This past week, however, things took a turn for the better. For reasons that are not fully clear to me, Pip suddenly took an interest in trying some new (and previously dropped) foods. It could be that he is trying to keep up with Polly, who ravenously demands a piece of just about anything that shows up on our plates. It could be that he has recently seen adults besides his parents eating and enjoying these foods. It could be that he has just entered into an exploratory period, one of those developmental sweet spots when suddenly he is more willing then usual to try new and different things.

Whatever it is, this week Pip happily ate broccoli and carrots again, tried spanakopita and like it, and willingly put meat sauce on his pasta for the first time. Just like that four more foods - including three vegetables - were added to his ‘will eat’ column. I felt like celebrating.

As I heated up some more broccoli for Pip on Tuesday, three different things came to mind:

First, it’s nice to have our patience rewarded. Ava and I have worked hard to not make a big issue out of Pip’s diminishing vegetable preferences. We have tried to let him be, offering new possibilities when he shows some interest, but not pushing him or punishing him when he says he doesn’t like something. Our hope was that this would enable Pip to feel in control of his food choices and leave him more willingly to try new things on his own. It is gratifying that this strategy seems to be working.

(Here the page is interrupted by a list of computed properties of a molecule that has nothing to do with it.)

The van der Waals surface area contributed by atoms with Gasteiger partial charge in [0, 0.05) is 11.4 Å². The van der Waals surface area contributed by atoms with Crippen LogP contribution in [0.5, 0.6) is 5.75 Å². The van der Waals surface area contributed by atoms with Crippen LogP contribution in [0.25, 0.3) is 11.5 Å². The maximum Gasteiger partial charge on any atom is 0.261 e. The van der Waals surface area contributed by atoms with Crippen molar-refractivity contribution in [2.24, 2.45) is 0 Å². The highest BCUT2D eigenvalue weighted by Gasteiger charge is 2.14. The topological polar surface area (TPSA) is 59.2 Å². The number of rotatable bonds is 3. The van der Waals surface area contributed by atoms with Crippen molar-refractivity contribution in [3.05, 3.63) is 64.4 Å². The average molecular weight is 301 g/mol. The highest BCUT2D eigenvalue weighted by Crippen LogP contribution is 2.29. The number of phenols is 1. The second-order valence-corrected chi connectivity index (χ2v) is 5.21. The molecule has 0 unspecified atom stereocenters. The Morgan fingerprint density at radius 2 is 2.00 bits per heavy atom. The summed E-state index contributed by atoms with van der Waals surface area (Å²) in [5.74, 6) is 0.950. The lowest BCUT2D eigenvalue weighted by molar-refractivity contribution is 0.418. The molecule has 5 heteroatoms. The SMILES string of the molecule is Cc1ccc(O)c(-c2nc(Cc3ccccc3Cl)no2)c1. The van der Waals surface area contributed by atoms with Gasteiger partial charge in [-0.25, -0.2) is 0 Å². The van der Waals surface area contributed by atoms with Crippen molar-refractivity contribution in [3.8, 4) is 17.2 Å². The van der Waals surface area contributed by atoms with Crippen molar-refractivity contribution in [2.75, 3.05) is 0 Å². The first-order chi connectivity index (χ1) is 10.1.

Second, this success with Pip gives us more confidence to follow the same strategy with Polly. This confidence already is paying dividends as Polly is more willing to try things than Pip ever was at the same age. She will even demand food - like lasagna, for example – that we had never even thought to give her. So, even though she has dropped a couple of foods recently – most notably, avocados – we’re not that concerned.